The Bible tells us in Romans 3:10-18 (Cf. Eccl. 7:20; Psa. 14:1-3; 5:9; 140:3; 10:7; Isa. 59:7,8; Psa. 36:1): “As it is written, There is none righteous, no, not one: there is none that understandeth, there is none that seeketh after God. They are all gone out of the way, they are together become unprofitable; there is none that doeth good, no, not one. Their throat is an open sepulchre; with their tongues they have used deceit; the poison of asps is under their lips: whose mouth is full of cursing and bitterness: their feet are swift to shed blood: destruction and misery are in their ways: and the way of peace have they not known: there is no fear of God before their eyes.”

The law stops our mouths from all boasting because it reveals our utter sinfulness and failure to live up to the righteous demands of God’s commandments. It shows the judgment of God we all deserve. We read in Romans 3:19-20: “Now we know that what things soever the law saith, it saith to them who are under the law: that every mouth may be stopped, and all the world may become guilty before God. Therefore by the deeds of the law there shall no flesh be justified in his sight: for by the law is the knowledge of sin” (cf. Psa. 143:2).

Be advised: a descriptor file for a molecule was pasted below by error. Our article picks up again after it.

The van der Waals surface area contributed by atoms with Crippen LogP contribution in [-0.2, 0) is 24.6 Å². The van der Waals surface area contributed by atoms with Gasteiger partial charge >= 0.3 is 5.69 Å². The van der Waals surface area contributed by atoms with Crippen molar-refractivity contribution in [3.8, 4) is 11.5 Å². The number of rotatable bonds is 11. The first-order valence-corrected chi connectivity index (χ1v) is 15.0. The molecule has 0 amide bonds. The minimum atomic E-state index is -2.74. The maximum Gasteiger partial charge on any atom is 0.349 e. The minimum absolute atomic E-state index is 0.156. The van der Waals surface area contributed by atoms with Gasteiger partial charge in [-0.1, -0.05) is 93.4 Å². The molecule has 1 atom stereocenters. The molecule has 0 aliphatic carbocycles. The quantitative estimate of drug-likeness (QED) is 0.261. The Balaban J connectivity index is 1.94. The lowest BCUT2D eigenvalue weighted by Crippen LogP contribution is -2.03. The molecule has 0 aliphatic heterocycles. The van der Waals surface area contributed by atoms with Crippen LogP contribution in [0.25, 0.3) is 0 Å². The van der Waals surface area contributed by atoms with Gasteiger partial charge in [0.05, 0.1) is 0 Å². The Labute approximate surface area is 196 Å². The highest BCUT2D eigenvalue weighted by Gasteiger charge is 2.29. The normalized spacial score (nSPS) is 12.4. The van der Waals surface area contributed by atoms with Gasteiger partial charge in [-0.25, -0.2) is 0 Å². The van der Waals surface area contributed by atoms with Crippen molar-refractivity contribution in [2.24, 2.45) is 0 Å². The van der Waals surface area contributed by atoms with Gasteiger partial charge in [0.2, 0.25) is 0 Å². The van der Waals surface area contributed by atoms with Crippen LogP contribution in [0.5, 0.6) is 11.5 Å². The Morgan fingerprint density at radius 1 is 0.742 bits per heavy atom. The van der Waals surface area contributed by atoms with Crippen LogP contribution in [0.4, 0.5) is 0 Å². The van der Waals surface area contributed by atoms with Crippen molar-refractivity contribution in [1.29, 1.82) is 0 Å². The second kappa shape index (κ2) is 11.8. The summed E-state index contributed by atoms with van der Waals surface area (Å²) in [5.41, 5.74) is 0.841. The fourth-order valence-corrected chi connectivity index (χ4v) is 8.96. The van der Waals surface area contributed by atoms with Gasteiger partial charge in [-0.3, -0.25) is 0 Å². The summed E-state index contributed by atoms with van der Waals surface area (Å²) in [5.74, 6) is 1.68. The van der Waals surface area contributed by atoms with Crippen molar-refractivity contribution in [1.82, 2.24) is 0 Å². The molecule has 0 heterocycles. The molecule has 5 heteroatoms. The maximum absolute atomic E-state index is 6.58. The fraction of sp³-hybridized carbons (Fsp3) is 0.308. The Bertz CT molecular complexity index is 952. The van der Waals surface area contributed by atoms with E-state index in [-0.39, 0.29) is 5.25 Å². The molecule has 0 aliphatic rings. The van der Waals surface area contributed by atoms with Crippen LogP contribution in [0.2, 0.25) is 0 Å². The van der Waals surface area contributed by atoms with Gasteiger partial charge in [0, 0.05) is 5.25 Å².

But there is a righteousness apart from our keeping of the law (v. 21). It is an imputed righteousness which is ours through faith in Christ Jesus.

Jesus fulfilled all the righteous and holy demands of God’s law in our stead. He lived a holy and sinless life for us in His thoughts, desires, words and deeds. And Jesus made full atonement for our sins and the sins of all the world when He suffered and died on the cross and was forsaken and condemned of God the Father (cf. Matt. 27:46; 1 John 2:1-2). And Jesus rose again on the third day, proving that God accepted His sacrifice for sin (cf. Rom. 4:23-25; 1 Cor. 15:3-4).

The Bible tells us that we are “justified freely by his grace through the redemption that is in Christ Jesus: whom God hath set forth to be a propitiation through faith in his blood, to declare his righteousness for the remission of sins that are past, through the forbearance of God; to declare, I say, at this time his righteousness: that he might be just, and the justifier of him which believeth in Jesus” (Rom. 3:24-26; cf. 2 Cor. 5:18-21).

Thus, all of us have sinned and come short of God’s glory, but we who believe are declared forgiven, just, and righteous in God’s eyes because of the holy life and innocent sufferings and death of Christ Jesus in our stead.